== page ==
CANBERRA, Australia — Torchbearers carried the Olympic flame unimpeded through the Australian capital Thursday, skirting pockets of protesters on the ground even as a skywriting plane spelled out "Free Tibet" above them.
Thousands of red flag-waving China supporters cheered on the runners. Some protesters said they were heckled and harassed by the pro-China demonstrators who vastly outnumbered them, and police at least once had to break up angry scenes between the two sides. Seven people were arrested.
Protests of China's human rights record and its crackdown last month on anti-government activists in Tibet have turned the worldwide Olympic torch relay into a contentious issue. Many countries have changed routes and boosted security along the flame's six-continent journey to the Aug. 8-24 games in Beijing.
Even though it was shortened because of the threat of protests, organizers said the Canberra leg compared favorably to other cities in the relay. The event was disrupted by protests in London, Paris and San Francisco.
"It was an outstanding success," John Stanhope, chief minister of the Australian Capital Territory, told a news conference.
The three-hour, 10-mile relay began without incident as a half-dozen officers in jogging pants, T-shirts and baseball caps formed a loose cordon around the torchbearer while other police manned crowd-control barriers.
Then a skywriting airplane spelled out "Free Tibet" in white letters overhead.
About an hour into the relay, a man leaped out from the crowd and sat cross-legged about 35 feet in front of the torchbearer. Police quickly hauled him away and the runner didn't stop.
It was the closest any protester came to the flame as 80 runners carried it along Canberra's tree-lined boulevards.
Five-time Olympic gold medal swimmer Ian Thorpe completed the final leg by lighting a ceremonial cauldron.
Away from the route, three Tibetan women blocked the street in front of Parliament, and police also took them away. Another protester shouted, "Stop killing in Tibet" and he, too, was led off.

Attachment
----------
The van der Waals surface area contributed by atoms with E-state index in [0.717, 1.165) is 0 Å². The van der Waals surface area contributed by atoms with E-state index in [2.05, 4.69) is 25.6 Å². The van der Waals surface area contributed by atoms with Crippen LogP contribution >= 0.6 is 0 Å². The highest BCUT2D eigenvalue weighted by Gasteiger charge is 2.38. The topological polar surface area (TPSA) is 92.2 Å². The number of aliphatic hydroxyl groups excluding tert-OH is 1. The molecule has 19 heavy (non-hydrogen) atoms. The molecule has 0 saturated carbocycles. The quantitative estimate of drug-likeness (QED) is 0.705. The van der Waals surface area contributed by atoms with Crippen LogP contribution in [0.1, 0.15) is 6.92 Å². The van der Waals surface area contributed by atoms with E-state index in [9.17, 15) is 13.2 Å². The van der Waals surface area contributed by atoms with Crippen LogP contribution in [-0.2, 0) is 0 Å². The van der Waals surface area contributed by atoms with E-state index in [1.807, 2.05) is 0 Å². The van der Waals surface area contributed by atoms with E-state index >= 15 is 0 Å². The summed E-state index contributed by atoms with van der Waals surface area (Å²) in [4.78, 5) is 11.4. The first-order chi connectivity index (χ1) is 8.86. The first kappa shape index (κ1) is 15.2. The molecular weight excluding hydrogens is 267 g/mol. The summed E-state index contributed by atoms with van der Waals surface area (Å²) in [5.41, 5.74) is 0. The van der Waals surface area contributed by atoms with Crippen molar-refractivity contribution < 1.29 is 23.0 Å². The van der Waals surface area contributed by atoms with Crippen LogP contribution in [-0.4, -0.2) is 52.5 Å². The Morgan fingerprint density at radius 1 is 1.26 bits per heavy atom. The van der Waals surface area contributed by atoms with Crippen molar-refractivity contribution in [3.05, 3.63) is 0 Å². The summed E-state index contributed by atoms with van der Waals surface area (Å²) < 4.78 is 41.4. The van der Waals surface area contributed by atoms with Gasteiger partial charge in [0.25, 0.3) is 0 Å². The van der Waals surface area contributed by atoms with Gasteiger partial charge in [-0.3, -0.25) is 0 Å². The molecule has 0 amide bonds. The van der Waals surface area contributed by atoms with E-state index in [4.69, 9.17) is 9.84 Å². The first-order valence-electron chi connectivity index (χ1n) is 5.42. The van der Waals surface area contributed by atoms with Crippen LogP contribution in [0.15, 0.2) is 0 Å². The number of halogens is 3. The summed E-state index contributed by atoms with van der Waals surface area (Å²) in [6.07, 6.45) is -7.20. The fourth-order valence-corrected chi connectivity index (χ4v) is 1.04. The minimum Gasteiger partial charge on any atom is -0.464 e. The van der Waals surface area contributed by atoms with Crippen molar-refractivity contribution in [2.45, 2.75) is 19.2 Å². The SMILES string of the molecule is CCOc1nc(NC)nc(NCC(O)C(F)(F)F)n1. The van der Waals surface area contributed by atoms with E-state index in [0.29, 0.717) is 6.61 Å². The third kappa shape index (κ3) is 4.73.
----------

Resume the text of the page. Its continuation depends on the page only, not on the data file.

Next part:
People carrying Chinese flags — and sometimes chanting "One China!" — outnumbered those carrying Tibetan flags or placards criticizing Beijing's human rights record.
At one point, China supporters chased three protesters who had made it onto the relay route and jostled with them as they tried to cover "Free Tibet" signs with Chinese flags.
"They were really aggressive, insulting and swearing," said Marion Vecourcay, one of the activists. "It was just a mob mentality."
Broadcast video showed minor scuffles between protesters and police and a tense standoff between China supporters and human rights activists. Elsewhere, Tibetan activists burned a Chinese flag.
Police Chief Mike Phelan said seven people were charged with trying to disrupt the event. Each faces a maximum penalty of $1,419 in fines.
"We didn't expect this reaction from the Chinese community, which is obviously a well-coordinated plan to take the day by weight of numbers," Ted Quinlan, chief organizer of the Australia relay, told the Australian Broadcasting Corp.
Australian Federation of Chinese Organizations representative David Zhang said his Sydney-based non-governmental group had arranged buses for 5,000 students, but that all passengers had paid their own way.
The Chinese Embassy in Australia denied any involvement in sponsoring supporters. In Beijing, Foreign Ministry spokeswoman Jiang Yu sidestepped a question about the accusations.
"I wonder if the people making these allegations ever considered whether the disruptive forces organizing disruptive activities ... ask those people what sort of outside help they received," Jiang told a briefing.
Chinese newspapers reported that 3,000 Chinese flags collected through an Internet donation drive had been shipped to Canberra to greet the torch.
The next stop for the flame is Nagano, Japan, where the route has already been shortened. From there, the flame goes to Seoul and North Korea's capital of Pyongyang before it finally reaches Chinese soil in Hong Kong on April 30.